NB Sisemen may have a point. The Libs may have struck Gillard's government at a weak poiint - Slipper's fly buttons. If so - it was a very clever move, and may take out two or even three with one bullet. The journalist from the Australian who broke the Slipper story claims to have a lot more to reveal.

sisemen 22nd Apr 2012 10:00

Slipper has stood himself down from the Speaker's job.

Gilliard hanging by a thread!

Takan Inchovit 22nd Apr 2012 10:16

a new vehicle to carry the Red flag will have to be found.
The greens have been doing a pretty good job of that lately.

sisemen 22nd Apr 2012 10:30

Wouldn't be surprised to hear Slipper announce his retirement from politics to "spend more time with his family". Before the rest of the evidence that Liberal HQ has got on him is revealed.

Seems a reasonable offer - resignation or prison and public disgrace and humiliation.


Worrals in the wilds 22nd Apr 2012 11:28

a new vehicle to carry the Red flag will have to be found.
How about a Tarago? There's eight seats in a Tarago...sorry, Queensland joke. :E

It might work somewhere else, but not here.
It would be massively unconstitutional. That hasn't stopped people in other places running rackets in the past, the present and probably the future http://images.ibsrv.net/ibsrv/res/sr...y_dog_eyes.gif, but it's still a bit of a stumbling block.

So let's say for argument's sake that the federal government decides to take control by force. What force? The ADF? I don't see them buying it for a nanosecond. Both modern and ancient history dictates that you can't stage a successful, sustainable coup without the support of the military.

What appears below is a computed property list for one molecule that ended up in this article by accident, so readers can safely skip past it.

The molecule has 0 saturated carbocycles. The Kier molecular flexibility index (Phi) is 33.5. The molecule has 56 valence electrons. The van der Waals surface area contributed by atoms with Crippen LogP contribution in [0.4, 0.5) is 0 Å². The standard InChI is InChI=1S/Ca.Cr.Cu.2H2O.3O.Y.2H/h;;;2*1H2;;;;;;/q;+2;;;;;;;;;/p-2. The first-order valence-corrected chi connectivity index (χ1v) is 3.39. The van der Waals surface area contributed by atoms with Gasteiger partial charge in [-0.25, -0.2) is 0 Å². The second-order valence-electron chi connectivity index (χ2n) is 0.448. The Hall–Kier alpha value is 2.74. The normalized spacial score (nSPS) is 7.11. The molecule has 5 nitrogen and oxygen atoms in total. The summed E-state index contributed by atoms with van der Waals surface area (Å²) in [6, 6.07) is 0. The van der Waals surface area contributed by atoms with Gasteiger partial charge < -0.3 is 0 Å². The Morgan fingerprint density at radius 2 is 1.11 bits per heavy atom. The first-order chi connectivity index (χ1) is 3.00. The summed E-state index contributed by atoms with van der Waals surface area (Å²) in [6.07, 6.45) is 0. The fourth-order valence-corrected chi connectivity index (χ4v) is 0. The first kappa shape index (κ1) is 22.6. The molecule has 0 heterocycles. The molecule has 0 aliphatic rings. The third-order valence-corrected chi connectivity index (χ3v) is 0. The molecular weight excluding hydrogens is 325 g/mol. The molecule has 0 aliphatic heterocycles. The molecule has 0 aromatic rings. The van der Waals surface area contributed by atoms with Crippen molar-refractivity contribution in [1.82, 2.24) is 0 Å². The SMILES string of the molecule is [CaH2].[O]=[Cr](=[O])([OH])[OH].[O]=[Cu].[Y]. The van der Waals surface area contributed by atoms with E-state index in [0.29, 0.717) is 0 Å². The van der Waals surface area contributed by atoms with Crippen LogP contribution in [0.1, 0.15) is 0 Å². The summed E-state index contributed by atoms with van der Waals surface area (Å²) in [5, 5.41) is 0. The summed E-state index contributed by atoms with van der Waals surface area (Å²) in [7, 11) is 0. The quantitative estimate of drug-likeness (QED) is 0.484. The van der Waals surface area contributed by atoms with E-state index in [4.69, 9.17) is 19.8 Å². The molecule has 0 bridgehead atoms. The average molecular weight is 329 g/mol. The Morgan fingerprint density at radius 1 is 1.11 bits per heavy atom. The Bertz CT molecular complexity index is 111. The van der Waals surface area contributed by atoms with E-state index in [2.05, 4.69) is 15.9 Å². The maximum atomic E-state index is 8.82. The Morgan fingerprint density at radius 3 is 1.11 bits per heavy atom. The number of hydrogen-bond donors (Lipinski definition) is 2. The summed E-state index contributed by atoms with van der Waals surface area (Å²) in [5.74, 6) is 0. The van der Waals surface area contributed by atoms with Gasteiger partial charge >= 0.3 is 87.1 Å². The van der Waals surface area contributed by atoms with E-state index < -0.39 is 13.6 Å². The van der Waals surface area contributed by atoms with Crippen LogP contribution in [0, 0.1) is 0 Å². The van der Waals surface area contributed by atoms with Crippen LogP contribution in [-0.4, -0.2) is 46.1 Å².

Also, who's going to pay them with no revenue from NSW, QLD. Vic and WA?
These states currently have conservative governments and unless the conspiracy becomes massive enough to engulf the Liberal Party and its associated fruity cousins, it's impossible to imagine every state co-operating. The Commonwealth depends on the states for revenue, because it doesn't generate a huge amount on its own. If the Commonwealth government acts unconstitutionally, from memory, they don't have to pay. Or they won't. Same outcome.

Australia was the first country created by Act of Parliament. The words from the Commonwealth of Australia Constitution Act (current) are as follows;

It shall be lawful for the Queen, with the advice of the Privy Council, to declare by proclamation that, on and after a day therein appointed, not being later than one year after the passing of this Act, the people of New South Wales, Victoria, South Australia, Queensland, and Tasmania, and also, if Her Majesty is satisfied that the people of Western Australia have agreed thereto, of Western Australia, shall be united in a Federal Commonwealth under the name of the Commonwealth of Australia.

Australia is a federation of states, not the other way around. On the Australian continent the state governments are still the fundamental unit of government with their own constitutions. Many Australians believe that the federal government is the supreme government, but it isn't. The Commonwealth was created by an agreement of the states, not the other way around.

If the states don't want to play, then the Federal Government ceases to exist. Unless a Federal Government could talk all the states (or at least the major ones) into playing along, there's no deal. More importantly, there's no revenue. :E Six state referenda later; there's no Commonwealth of Australia, and that's without resorting to nasty riots and bomb throwing.